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Proceedings Paper

Operator functional state assessment for adaptive automation implementation
Author(s): Glenn F. Wilson
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Paper Abstract

Mission success in military operations depends upon optimal functioning of all system components, including the human operator. The cognitive demands of current systems can exceed the capabilities of the human operator. In some situations, such as Unmanned Combat Air Vehicle (UCAV) operations, one operator may be required to supervise several vehicles simultaneously. The functional state of the human operator is not currently considered in the overall system assessment. It has been assumed that the operator could “manage” any situation given a well designed system. However, with the requirement to monitor and remotely monitor several vehicles simultaneously during combat comes the possibility of cognitive overload. This increases the probability of committing errors. We have developed on-line measures of operator functional state using psychophysiological measures. These measures provide estimates of how well an operator can deal with the current task demands. When the operator is cognitively overloaded the system may be able to implement adaptive aiding procedures. This will reduce the task demands on the operator thereby improving mission success. We have demonstrated correct assessment of the functional state of the operator with accuracies of 95% or better. Psychophysiological measures were used with classifiers such as artificial neural networks. In one study, adaptive aiding was applied when the classifier determined operator overload. The aiding resulted in significantly improved performance.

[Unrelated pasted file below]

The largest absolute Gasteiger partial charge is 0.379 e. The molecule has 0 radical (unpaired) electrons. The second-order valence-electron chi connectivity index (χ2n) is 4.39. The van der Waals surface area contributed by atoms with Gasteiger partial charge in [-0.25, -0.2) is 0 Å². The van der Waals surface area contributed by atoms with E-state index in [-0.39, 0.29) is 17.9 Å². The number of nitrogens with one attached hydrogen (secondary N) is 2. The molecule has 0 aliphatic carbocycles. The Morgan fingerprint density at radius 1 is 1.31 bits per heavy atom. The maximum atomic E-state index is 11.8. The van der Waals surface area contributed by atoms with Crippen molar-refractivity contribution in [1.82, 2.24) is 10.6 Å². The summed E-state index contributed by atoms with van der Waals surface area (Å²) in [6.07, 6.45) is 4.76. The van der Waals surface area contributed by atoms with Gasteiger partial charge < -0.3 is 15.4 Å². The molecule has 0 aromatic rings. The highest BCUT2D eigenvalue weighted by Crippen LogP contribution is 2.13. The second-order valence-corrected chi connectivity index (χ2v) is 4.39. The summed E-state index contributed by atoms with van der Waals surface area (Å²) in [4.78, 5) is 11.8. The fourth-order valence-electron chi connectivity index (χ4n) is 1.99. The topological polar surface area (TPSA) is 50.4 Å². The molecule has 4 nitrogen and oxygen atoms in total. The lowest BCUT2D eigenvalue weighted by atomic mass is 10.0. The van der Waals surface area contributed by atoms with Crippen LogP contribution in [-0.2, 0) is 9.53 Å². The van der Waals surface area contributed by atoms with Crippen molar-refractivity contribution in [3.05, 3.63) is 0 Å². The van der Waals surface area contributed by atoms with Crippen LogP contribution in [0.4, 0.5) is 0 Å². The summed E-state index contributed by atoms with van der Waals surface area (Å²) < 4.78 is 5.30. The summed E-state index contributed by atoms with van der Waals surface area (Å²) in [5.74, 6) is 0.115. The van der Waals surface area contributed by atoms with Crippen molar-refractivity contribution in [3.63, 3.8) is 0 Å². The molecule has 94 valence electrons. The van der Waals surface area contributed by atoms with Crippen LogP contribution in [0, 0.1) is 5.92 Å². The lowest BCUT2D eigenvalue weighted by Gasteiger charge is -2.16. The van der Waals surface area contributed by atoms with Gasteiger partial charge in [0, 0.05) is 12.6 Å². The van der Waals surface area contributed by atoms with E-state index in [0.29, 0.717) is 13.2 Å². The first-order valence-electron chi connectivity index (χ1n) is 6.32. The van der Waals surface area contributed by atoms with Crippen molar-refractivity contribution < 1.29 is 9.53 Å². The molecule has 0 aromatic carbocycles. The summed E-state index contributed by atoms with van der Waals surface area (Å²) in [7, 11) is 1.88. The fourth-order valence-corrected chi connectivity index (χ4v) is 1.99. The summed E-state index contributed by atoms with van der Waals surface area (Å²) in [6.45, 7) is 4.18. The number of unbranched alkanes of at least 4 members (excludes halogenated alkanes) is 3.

Paper Details

Date Published: 23 May 2005
PDF: 5 pages
Proc. SPIE 5797, Biomonitoring for Physiological and Cognitive Performance during Military Operations, (23 May 2005); doi: 10.1117/12.601806
Show Author Affiliations
Glenn F. Wilson, Air Force Research Lab. (United States)


Published in SPIE Proceedings Vol. 5797:
Biomonitoring for Physiological and Cognitive Performance during Military Operations
John A. Caldwell; Nancy Jo Wesensten, Editor(s)

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